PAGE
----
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Stable Representation Theory
Daniel A. RamrasDepartment of Mathematical Sciences
New Mexico State University
September 10, 2010
Daniel A. Ramras Stable Representation Theory

Representation Theory
Given a (finitely generated, discrete group) G, we want todescribe the homomorphisms
ρ : G −→ U(n)
and understand what these representations say about G.
Can one find an algebraic or combinatorial description of allrepresentations?
Difficult or impossible in general.
Today: Topological approachUsing the natural topology of U(n) ⊂ Mn×n(C), we’ll considerthe space Hom(G, U(n)) of representations.
Daniel A. Ramras Stable Representation Theory

Spaces of Representations
If G is generated by k elements, then
Hom(G, U(n)) ⊂ U(n)k .
We’ll also consider isomorphism classes of representations:
ρ ∼= AρA−1
for any A ∈ U(n).
The space of isomorphism classes is then
Hom(G, U(n))/U(n) = Hom(G, U(n))/(ρ ∼ AρA−1)
Daniel A. Ramras Stable Representation Theory

Example: Finite Groups
If G is finite, then a representation ρ : G→ U(n) is determinedup to isomorphism by its character,
Trace(ρ) : G→ C
The traceis a continuous invarianttakes on only finitely many values.
Conclusion: Hom(G, U(n))/U(n) is a finite, discrete space!
However, there is interesting topology lurking here...
Daniel A. Ramras Stable Representation Theory

The Atiyah–Hirzebruch–Segal Theorem
The Representation Ring:
R(G) = {[ρ]− [ψ] : ρ, ψ are unitary representations of G}
Consists of formal differences between isomorphismclasses of representationsBlock sum, tensor product give addition and multiplication.
Theorem (AHS)For any finite group G, there is a spectral sequence
H∗(G) =⇒ R(G).
Algebraic procedure for constructing R(G) out of thecohomology of G.
Daniel A. Ramras Stable Representation Theory

Cohomology and Classifying Spaces
The cohomology groups Hk (G) can be definedAlgebraically: Hochschild cohomologyTopologically: for a space X , the group Hk (X ) measuresk–dimensional “combinatorial holes” in X .
DefinitionA classifying space for a group G is a quotient space X/G,where X is a contractible simplicial complex on which G actsfreely.
FactAll classifying spaces for G have the same cohomology,denoted H∗(G).
Daniel A. Ramras Stable Representation Theory

Representations and Cohomology
Lots of mathematics has grown out of attempts to betterunderstand the Atiyah–Hirzebruch–Segal Theorem.
Geometric Rigidity: Are all classifying spaces for a givengroup G homeomorphic to one another?
Borel Conjecture:YES, if these classifying spaces are highdimensionalmanifolds (of the same dimension).
Studied via obstruction theory, and depends on relatingmodules over Z[G] (“representations”) to a modifiedversion of the homology of G.
Daniel A. Ramras Stable Representation Theory

Representations and Cohomology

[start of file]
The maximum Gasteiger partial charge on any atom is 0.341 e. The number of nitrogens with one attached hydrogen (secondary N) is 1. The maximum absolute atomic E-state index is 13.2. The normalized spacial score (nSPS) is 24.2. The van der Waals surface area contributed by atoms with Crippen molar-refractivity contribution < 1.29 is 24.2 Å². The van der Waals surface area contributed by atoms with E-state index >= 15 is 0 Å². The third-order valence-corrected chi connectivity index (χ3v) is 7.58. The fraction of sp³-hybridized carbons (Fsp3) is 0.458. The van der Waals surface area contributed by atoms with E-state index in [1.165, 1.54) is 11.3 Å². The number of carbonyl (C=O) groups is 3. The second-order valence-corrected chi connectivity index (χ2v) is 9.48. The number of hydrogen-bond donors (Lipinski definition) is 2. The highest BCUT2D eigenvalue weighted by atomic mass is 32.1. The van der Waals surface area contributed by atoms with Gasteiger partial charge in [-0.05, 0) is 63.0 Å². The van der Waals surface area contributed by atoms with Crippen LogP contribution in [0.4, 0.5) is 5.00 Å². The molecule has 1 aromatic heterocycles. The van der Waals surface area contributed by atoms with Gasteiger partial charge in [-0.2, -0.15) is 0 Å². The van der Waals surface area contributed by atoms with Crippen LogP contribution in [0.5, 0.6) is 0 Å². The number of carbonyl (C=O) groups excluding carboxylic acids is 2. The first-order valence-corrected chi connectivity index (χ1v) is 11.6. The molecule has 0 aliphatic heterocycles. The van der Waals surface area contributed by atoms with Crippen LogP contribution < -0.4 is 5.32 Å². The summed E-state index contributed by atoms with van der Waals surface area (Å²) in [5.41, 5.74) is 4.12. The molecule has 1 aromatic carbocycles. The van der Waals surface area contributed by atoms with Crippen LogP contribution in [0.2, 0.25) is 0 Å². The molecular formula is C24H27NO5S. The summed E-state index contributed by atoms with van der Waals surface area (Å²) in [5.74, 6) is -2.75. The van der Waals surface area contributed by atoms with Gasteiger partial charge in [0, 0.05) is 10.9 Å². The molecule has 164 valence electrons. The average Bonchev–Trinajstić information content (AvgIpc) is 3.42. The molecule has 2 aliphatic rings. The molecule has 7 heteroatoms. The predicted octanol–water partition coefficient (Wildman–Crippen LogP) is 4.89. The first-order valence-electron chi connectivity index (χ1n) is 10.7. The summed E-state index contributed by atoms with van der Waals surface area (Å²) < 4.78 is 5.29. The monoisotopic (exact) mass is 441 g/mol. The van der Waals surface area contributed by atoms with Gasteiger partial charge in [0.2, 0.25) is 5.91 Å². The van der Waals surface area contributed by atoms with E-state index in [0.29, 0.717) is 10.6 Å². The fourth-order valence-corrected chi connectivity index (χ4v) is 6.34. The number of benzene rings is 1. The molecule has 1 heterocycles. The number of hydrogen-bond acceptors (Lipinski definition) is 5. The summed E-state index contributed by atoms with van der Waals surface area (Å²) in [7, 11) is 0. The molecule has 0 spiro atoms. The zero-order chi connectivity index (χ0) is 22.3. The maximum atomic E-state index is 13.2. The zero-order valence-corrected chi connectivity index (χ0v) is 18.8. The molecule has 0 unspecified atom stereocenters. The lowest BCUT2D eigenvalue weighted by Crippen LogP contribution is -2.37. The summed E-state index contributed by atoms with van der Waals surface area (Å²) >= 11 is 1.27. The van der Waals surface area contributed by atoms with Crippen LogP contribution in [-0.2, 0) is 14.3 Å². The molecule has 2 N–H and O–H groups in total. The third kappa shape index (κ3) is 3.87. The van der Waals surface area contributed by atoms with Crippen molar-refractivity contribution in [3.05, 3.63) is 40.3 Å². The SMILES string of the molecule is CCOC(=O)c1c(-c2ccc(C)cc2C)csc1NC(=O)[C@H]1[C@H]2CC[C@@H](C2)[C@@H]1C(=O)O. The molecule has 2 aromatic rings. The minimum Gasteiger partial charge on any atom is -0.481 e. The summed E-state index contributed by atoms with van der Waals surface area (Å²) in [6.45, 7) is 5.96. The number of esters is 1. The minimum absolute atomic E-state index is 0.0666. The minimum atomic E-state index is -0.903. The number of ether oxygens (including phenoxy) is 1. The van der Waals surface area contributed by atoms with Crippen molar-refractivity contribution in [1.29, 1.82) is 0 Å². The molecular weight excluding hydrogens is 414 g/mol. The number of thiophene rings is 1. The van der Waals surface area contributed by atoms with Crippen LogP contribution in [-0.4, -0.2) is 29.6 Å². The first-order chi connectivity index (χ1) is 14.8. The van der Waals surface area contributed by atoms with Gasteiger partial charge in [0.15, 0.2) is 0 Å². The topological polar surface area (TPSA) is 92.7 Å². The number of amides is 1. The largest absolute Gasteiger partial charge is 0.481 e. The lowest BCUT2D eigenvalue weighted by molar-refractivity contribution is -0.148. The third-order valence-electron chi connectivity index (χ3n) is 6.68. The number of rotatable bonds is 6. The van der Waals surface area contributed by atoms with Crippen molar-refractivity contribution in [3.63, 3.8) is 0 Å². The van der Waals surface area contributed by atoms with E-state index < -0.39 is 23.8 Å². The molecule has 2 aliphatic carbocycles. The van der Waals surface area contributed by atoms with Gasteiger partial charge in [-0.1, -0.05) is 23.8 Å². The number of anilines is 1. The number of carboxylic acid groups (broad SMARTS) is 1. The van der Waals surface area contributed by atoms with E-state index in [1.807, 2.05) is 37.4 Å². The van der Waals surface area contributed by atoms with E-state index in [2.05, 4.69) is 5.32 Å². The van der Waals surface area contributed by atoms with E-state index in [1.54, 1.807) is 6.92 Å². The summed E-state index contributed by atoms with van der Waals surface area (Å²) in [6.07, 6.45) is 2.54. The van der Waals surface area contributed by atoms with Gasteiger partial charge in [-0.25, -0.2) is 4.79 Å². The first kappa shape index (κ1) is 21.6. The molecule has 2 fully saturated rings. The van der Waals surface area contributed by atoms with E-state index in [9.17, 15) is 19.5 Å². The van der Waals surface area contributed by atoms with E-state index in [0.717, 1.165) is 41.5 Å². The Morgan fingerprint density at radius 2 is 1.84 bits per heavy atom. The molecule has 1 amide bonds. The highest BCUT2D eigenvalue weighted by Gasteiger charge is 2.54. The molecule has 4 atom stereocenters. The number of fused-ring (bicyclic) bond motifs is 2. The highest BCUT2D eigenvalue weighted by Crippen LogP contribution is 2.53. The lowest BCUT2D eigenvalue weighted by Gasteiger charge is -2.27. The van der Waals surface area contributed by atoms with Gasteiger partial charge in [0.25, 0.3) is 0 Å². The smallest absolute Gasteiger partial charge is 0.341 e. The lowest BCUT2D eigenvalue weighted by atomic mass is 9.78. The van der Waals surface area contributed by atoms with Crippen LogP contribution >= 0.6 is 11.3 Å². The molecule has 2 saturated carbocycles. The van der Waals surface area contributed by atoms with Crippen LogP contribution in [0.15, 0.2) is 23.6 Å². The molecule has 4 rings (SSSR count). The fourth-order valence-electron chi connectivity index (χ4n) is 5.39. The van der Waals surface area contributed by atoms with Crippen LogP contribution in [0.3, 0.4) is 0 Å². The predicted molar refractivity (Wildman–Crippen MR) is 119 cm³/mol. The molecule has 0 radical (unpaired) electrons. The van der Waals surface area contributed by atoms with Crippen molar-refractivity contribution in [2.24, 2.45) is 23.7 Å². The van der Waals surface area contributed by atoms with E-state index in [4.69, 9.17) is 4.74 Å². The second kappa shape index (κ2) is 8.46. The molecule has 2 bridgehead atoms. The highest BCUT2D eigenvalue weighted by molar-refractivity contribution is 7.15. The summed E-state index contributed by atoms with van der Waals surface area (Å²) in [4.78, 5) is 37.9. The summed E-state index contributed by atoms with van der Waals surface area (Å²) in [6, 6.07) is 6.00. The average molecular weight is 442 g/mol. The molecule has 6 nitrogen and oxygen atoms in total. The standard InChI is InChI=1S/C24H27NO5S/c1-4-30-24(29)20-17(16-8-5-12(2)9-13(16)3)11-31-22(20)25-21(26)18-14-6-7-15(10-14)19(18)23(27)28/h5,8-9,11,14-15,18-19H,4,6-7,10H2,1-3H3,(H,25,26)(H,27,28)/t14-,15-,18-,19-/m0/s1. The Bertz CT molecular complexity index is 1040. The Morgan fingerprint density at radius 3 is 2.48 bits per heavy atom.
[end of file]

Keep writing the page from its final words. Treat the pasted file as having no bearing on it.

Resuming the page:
Novikov Conjecture: asks whether certain differentialinvariants of manifolds are actually homotopy invariant.
Studied by relating certain Banach algebras built from G(“representations”) to another modified homology theory.
Quillen–Lichtenbaum Conjecture: relates algebraicK –theory to Galois cohomology theory.
Today:We’ll examine representations and cohomology of infinite,discrete groups, where the connection is much more explicitand geometric.
Goal: Shed light on some of these more abstract areas.
Daniel A. Ramras Stable Representation Theory

Representations and cohomology of infinite discretegroups
Example (G = Z)Hom(Z, U(n)) = U(n)Hom(Z, U(n))/U(n) = U(n)/(A ∼ PAP−1)
Spectral Theorem:Every A ∈ U(n) has n eigenvalues, when counted withmultiplicity.
This yields an eigenvalue map
Hom(Z, U(n))/U(n) −→ (S1 × · · ·× S1︸ ︷︷ ︸n
)/Σn =: Symn(S1).
This map is a homeomorphism by Rouché’s Theorem.
Daniel A. Ramras Stable Representation Theory

Stabilization
Something interesting happens when we stabilize: let n →∞:⋃
nHom(Z, U(n))/U(n) ∼=
⋃
nSymn(S1) = Sym∞(S1)
Theorem (Dold–Thom)For any (based) simplicial complex X, the homotopy groups ofSym∞(X ) are isomorphic to the homology groups of X .
The homotopy groups πk (Z ) measure k–dimensional“spherical holes” in Z :
πk (Z ) = {f : Sk −→ Z}/homotopy.
Conclusion: π∗Hom(Z, U)/U ∼= H∗(S1) = H∗(Z),S1 is a classifying space for Z, because R/Z = S1.
Daniel A. Ramras Stable Representation Theory

Stable representation theory of Zn
By similar methods, we can analyze the free abelian group Zk :
Rk/Zk = (R/Z)k = (S1)k , so the k–dimensional torus is aclassifying space for Zk .Commuting unitary matrices are simultaneouslydiagonalizable, so to every representation of Zk we canassociate its eigenvalues:
Hom(Zk , U(n))/U(n) ∼= Symn((S1)k ).
Once again, the Dold–Thom Theorem tells us that
π∗Hom(Zk , U)/U ∼= H∗(Zk ).
Daniel A. Ramras Stable Representation Theory

Surface Groups
Any Riemann surface S is a classifying space for itsfundamental group: if S has genus g,
π1S = 〈a1, b1, . . . , ag , bg [a1, b1] · · · [ag , bg] = 1〉.